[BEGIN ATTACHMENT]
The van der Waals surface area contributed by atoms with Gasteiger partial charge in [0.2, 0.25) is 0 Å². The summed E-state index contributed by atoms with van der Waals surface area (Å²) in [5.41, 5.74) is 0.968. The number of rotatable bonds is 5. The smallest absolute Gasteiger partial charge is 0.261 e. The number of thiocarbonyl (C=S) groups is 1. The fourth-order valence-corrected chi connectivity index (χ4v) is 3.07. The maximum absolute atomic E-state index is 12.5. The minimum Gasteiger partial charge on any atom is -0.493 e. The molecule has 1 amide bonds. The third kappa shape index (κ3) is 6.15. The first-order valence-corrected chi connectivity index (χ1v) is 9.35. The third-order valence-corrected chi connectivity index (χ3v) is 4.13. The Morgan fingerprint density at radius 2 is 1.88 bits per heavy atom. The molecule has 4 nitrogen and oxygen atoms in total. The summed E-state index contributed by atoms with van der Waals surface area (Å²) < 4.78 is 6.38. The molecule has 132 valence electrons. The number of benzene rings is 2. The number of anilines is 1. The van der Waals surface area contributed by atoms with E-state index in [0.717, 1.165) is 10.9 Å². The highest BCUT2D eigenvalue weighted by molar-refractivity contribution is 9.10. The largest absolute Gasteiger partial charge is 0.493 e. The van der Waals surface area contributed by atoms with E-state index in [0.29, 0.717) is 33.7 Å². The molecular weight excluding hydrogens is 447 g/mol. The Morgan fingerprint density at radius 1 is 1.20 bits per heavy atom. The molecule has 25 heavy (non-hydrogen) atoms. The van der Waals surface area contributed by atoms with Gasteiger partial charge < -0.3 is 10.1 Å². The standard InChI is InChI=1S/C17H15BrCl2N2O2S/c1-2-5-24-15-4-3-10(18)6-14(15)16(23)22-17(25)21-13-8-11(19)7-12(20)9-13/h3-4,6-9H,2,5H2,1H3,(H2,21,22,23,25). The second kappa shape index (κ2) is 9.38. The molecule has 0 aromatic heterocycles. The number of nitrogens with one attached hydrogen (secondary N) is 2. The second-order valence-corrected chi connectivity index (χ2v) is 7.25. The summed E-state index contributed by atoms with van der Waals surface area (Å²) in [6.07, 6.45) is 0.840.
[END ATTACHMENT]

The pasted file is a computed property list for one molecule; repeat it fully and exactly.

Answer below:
The van der Waals surface area contributed by atoms with Gasteiger partial charge in [0.2, 0.25) is 0 Å². The summed E-state index contributed by atoms with van der Waals surface area (Å²) in [5.41, 5.74) is 0.968. The number of rotatable bonds is 5. The smallest absolute Gasteiger partial charge is 0.261 e. The number of thiocarbonyl (C=S) groups is 1. The fourth-order valence-corrected chi connectivity index (χ4v) is 3.07. The maximum absolute atomic E-state index is 12.5. The minimum Gasteiger partial charge on any atom is -0.493 e. The molecule has 1 amide bonds. The third kappa shape index (κ3) is 6.15. The first-order valence-corrected chi connectivity index (χ1v) is 9.35. The third-order valence-corrected chi connectivity index (χ3v) is 4.13. The Morgan fingerprint density at radius 2 is 1.88 bits per heavy atom. The molecule has 4 nitrogen and oxygen atoms in total. The summed E-state index contributed by atoms with van der Waals surface area (Å²) < 4.78 is 6.38. The molecule has 132 valence electrons. The number of benzene rings is 2. The number of anilines is 1. The van der Waals surface area contributed by atoms with E-state index in [0.717, 1.165) is 10.9 Å². The highest BCUT2D eigenvalue weighted by molar-refractivity contribution is 9.10. The largest absolute Gasteiger partial charge is 0.493 e. The van der Waals surface area contributed by atoms with E-state index in [0.29, 0.717) is 33.7 Å². The molecular weight excluding hydrogens is 447 g/mol. The Morgan fingerprint density at radius 1 is 1.20 bits per heavy atom. The molecule has 25 heavy (non-hydrogen) atoms. The van der Waals surface area contributed by atoms with Gasteiger partial charge < -0.3 is 10.1 Å². The standard InChI is InChI=1S/C17H15BrCl2N2O2S/c1-2-5-24-15-4-3-10(18)6-14(15)16(23)22-17(25)21-13-8-11(19)7-12(20)9-13/h3-4,6-9H,2,5H2,1H3,(H2,21,22,23,25). The second kappa shape index (κ2) is 9.38. The molecule has 0 aromatic heterocycles. The number of nitrogens with one attached hydrogen (secondary N) is 2. The second-order valence-corrected chi connectivity index (χ2v) is 7.25. The summed E-state index contributed by atoms with van der Waals surface area (Å²) in [6.07, 6.45) is 0.840.